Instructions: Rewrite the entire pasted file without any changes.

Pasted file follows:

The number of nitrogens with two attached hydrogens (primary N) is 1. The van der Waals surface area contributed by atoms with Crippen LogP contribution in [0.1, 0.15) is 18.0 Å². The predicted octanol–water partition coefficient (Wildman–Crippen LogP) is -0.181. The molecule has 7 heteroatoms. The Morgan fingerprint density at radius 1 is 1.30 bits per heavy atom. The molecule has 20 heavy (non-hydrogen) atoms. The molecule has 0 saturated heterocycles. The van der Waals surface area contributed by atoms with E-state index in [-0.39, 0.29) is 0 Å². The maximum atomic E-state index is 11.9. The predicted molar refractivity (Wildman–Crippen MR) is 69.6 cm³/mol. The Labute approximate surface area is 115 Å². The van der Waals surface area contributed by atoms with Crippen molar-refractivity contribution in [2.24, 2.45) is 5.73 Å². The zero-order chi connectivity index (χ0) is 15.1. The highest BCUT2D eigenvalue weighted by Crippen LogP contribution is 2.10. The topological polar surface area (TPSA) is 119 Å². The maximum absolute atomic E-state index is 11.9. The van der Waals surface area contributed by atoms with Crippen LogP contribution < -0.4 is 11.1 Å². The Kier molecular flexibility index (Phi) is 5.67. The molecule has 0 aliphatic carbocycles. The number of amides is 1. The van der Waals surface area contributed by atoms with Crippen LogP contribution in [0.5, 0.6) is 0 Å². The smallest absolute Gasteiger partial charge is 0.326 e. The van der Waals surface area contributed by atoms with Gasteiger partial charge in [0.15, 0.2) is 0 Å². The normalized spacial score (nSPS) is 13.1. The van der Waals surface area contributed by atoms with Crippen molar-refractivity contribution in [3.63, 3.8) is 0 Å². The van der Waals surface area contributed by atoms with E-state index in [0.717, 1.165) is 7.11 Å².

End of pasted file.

The number of nitrogens with two attached hydrogens (primary N) is 1. The van der Waals surface area contributed by atoms with Crippen LogP contribution in [0.1, 0.15) is 18.0 Å². The predicted octanol–water partition coefficient (Wildman–Crippen LogP) is -0.181. The molecule has 7 heteroatoms. The Morgan fingerprint density at radius 1 is 1.30 bits per heavy atom. The molecule has 20 heavy (non-hydrogen) atoms. The molecule has 0 saturated heterocycles. The van der Waals surface area contributed by atoms with E-state index in [-0.39, 0.29) is 0 Å². The maximum atomic E-state index is 11.9. The predicted molar refractivity (Wildman–Crippen MR) is 69.6 cm³/mol. The Labute approximate surface area is 115 Å². The van der Waals surface area contributed by atoms with Crippen molar-refractivity contribution in [2.24, 2.45) is 5.73 Å². The zero-order chi connectivity index (χ0) is 15.1. The highest BCUT2D eigenvalue weighted by Crippen LogP contribution is 2.10. The topological polar surface area (TPSA) is 119 Å². The maximum absolute atomic E-state index is 11.9. The van der Waals surface area contributed by atoms with Crippen LogP contribution < -0.4 is 11.1 Å². The Kier molecular flexibility index (Phi) is 5.67. The molecule has 0 aliphatic carbocycles. The number of amides is 1. The van der Waals surface area contributed by atoms with Crippen LogP contribution in [0.5, 0.6) is 0 Å². The smallest absolute Gasteiger partial charge is 0.326 e. The van der Waals surface area contributed by atoms with Gasteiger partial charge in [0.15, 0.2) is 0 Å². The normalized spacial score (nSPS) is 13.1. The van der Waals surface area contributed by atoms with Crippen molar-refractivity contribution in [3.63, 3.8) is 0 Å². The van der Waals surface area contributed by atoms with E-state index in [0.717, 1.165) is 7.11 Å².